Why should public, secular administrators determine the standards for a private, religious school?

Should nebraska require teachers in a Christian school to be certified? Or, for that matter, should any state?

Rev. Everett Sileven’s in-again-out-again jail protest may obscure the basic issue for a lot of Christians.

Let me tell you about our experience at Delaware County Christian School in suburban Philadelphia, about 25 years ago.

The state board of education demanded the right to certify our teachers. We objected and sent representatives, including the principal (Roy W. Lowrie, Jr., now president of the Association of Christian Schools International), to the state capital to explain our objection.

In brief, this was the background: We had recently hired Lucy Johnson, M.A., as our first-grade teacher. Miss Johnson came from the Pierre Du Pont School in Wilmington, Delaware; she was unusually gifted and trained; and she came to us at less than half the salary she had been receiving at this tax-supported public school.

If the Pennsylvania state department of education had had its way, Miss Johnson would have had to take prescribed courses in a state college before she would have qualified for certification. It seemed ridiculous to require a teacher with such qualifications to take a course in Pennsylvania state history before she could teach in a Christian—or any other private—school.

The same is true of graduates of out-of-state colleges, thoroughly trained in elementary or secondary education. Should the Wheaton College graduates we employed have to meet Pennsylvania’s public school requirements for certification before they could teach in our Christian school?

There’s the basic issue: Who sets the standards for teaching in a private religious school, the board of trustees or the state board of education? And should those standards be set to fulfill the private school’s purpose or the public schools’? Bible is a required subject in most Christian schools. Are not Philadelphia College of Bible’s required Bible courses more relevant to qualification as a teacher than a course in Pennsylvania state history?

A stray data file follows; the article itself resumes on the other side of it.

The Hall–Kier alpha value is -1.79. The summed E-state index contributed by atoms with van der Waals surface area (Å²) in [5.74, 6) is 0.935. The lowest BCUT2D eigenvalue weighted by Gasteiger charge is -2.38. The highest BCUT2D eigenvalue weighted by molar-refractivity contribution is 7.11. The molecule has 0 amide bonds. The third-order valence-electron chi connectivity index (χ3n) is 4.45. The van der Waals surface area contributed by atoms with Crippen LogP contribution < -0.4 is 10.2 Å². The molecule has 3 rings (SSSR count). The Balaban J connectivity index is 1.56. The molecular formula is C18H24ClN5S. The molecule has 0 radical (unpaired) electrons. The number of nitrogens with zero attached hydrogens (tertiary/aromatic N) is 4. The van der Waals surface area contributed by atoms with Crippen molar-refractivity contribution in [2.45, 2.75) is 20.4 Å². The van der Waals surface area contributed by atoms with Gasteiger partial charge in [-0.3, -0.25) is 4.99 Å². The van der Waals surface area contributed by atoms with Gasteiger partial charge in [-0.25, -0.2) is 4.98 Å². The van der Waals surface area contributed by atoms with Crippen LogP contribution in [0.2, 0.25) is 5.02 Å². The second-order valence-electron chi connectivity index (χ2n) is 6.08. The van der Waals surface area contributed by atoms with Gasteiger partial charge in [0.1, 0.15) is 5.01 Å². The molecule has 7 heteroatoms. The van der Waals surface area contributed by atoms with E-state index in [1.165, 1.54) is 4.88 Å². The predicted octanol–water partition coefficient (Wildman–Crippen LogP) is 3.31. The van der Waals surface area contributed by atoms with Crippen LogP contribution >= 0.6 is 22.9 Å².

And there’s the more serious possibility inherent to giving in on certification. Next may come state determination of the curriculum, textbooks, and school policies.

Certification is the camel’s nose in the tent. We can never forget that in these years of public school attrition (caused by the drying up of tax sources and the “baby-bust”), Christian schools are growing. This growth has doubtless slowed, largely because of the economy, but it still represents a threat to public education and its tremendous bureaucracy.

Any school, public or private, should fulfill standards of safety, health, and basic instruction (although the latter is probably better shown by results of achievement, S.A.T., and similar tests than by fulfilling state requirements).

But teachers and curriculum? To give the state this right is like letting Goliath choose his opponent and his opponent’s weapon.

The state withdrew its demand for public school accreditation of our teachers. And our school went on to become a standard of educational as well as Christian excellence.

JOSEPH BAYLYDr. Bayly is president of the David C. Cook Company of Elgin, Illinois. An author, his recent books include Winter-flight (Word, 1981).

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